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Author Topic: Waitt search report.  (Read 64963 times)

Heath Smith

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Re: Waitt search report.
« Reply #60 on: January 20, 2012, 04:14:40 AM »

They are describing the common scattered cumulus clouds found over the ocean, called "fair weather cu's" that top out usually below 10,000 feet.

Where did you see scattered? The forecast from the previous day predicted rain squalls 250 miles East of Lae.

Although they did not receive the following report, this might be a clue as to the actual conditions.

As the machine was leaving the ground the following weather reports were received at the Lae Wireless Station –

"EARHART LAE

ACCURATE FORECAST DIFFICULT ACCOUNT LACK OF REPORTS YOUR VICINITY PERIOD CONDITIONS APPEAR GENERALLY AVERAGE OVER ROUTE NO MAJOR STORM APPARENTLY PARTLY CLOUDY WITH DANGEROUS LOCAL RAIN SQUALLS ABOUT 300 MILES EAST OF LAE AND SCATTERED HEAVY SHOWERS REMAINDER OF ROUTE PERIOD WIND EAST SOUTH EAST ABOUT TWENTY FIVE KNOTS TO ONTARIO THEN EAST TO EAST NORTH EAST ABOUT 20 KNOT TO HOWLAND

FLEET BASE PEARL HARBOUR

and

BARO 29.898 THEMO 83 WIND EASTERLY 3 CLOUDY BUT FINE CLOUDS CI CI STR CU CUMI MOVING FROM EASTERLY DIRECTION SEA SMOOTH. NARU 8 AM UPPER AIR OBSERVATION 2000 FEET NINETY DEGREES 14 MPH 4000 FEET NINETY DEGREES 12 MPH 7500 FEET NINETY DEGREES 24 MPH".

So if the clouds were at 10,000ft or below they might have headed South-East and decided to climb above the clouds at 10,000ft. They probably could not fly much higher if they wanted to. I believe the recommended altitude was 8,000ft for the first six hours or more. This would suggest that this was some attempt to avoid the conditions outside of Lae.

Arrangements had been made between the plane and Lae station to call at 18 minutes past each hour and arrangements made to pass any late weather information, but local interference prevented signals from the plane being intelligible until 2.18 p.m.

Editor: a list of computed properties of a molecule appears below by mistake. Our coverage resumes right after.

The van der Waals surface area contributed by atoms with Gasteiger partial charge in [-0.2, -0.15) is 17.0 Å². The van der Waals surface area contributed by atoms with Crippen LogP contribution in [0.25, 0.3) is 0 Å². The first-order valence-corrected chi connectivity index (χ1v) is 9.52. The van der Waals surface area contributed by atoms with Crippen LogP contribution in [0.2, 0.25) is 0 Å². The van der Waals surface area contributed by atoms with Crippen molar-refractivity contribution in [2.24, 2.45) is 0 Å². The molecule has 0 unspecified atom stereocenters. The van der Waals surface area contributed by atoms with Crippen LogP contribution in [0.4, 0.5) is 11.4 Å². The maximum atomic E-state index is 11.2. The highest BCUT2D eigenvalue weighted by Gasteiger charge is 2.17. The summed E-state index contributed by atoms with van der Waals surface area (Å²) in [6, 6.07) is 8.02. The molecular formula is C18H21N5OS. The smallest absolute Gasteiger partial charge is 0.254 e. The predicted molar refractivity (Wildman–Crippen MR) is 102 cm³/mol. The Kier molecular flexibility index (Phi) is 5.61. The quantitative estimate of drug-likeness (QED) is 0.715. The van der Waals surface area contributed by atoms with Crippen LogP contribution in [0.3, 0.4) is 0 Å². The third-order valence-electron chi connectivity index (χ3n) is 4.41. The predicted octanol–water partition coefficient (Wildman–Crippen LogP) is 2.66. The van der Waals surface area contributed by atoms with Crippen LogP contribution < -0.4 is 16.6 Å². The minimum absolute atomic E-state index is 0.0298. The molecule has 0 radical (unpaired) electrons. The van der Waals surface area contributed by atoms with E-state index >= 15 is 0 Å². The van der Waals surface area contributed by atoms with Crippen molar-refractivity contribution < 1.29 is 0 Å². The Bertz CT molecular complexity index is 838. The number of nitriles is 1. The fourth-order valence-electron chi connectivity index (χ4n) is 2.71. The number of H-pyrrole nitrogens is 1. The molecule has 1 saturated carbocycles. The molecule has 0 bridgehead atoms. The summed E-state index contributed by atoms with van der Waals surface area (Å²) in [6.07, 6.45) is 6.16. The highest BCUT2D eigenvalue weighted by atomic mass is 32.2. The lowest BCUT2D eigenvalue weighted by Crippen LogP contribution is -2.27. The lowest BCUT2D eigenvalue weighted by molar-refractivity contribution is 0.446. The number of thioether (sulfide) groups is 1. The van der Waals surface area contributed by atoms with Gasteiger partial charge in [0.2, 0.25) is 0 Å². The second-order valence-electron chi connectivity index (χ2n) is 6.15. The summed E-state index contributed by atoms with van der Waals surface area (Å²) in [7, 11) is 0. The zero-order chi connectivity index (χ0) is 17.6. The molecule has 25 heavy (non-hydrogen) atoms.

Could that interference been caused by the storms outside of Lae? If so, perhaps the 2:18pm and 3:19pm were actually earlier in time, as they approached the storm and reception was still possible.
« Last Edit: January 20, 2012, 06:09:38 AM by Martin X. Moleski, SJ »
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Heath Smith

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Re: Waitt search report.
« Reply #61 on: January 20, 2012, 02:30:06 PM »


"ONE FIFTY <pause> SEVEN, " is a far cry from the normal flowing "ONE FIFTY SEVEN". It could have easily have been "ONE HUNDRED FIFTY DEGREES EAST SEVEN MINUTES SOUTH". As I stated before, this is simply impossible to know since Balfour was probably sitting there by himself.

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Gary LaPook

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Re: Waitt search report.
« Reply #62 on: January 20, 2012, 04:25:08 PM »


"ONE FIFTY <pause> SEVEN, " is a far cry from the normal flowing "ONE FIFTY SEVEN". It could have easily have been "ONE HUNDRED FIFTY DEGREES EAST SEVEN MINUTES SOUTH". As I stated before, this is simply impossible to know since Balfour was probably sitting there by himself.
Except that your newest proffered interpretation suffers the same problem as all of your other interpretations of the 0519 Z position report, that they all end up requiring completely impossible ground speeds. This newest incarnation places the plane, as reported at 0519 Z, 487 SM from takeoff meaning it only maintained a ground speed of 92 mph and also flying a course that was 54° off the direct course to Howland placing it 400 SM north of course, and you always advocate that they would have stayed on the direct course. Then, the second leg from this new position to the position reported at 0718 Z is 726 SM, requiring a ground speed of 363 mph! There is also the problem of how would Noonan have been able to determine those co-ordinates since there is no land nearby for a visual fix and, as I explained before, this position could not have been determined by celestial observations.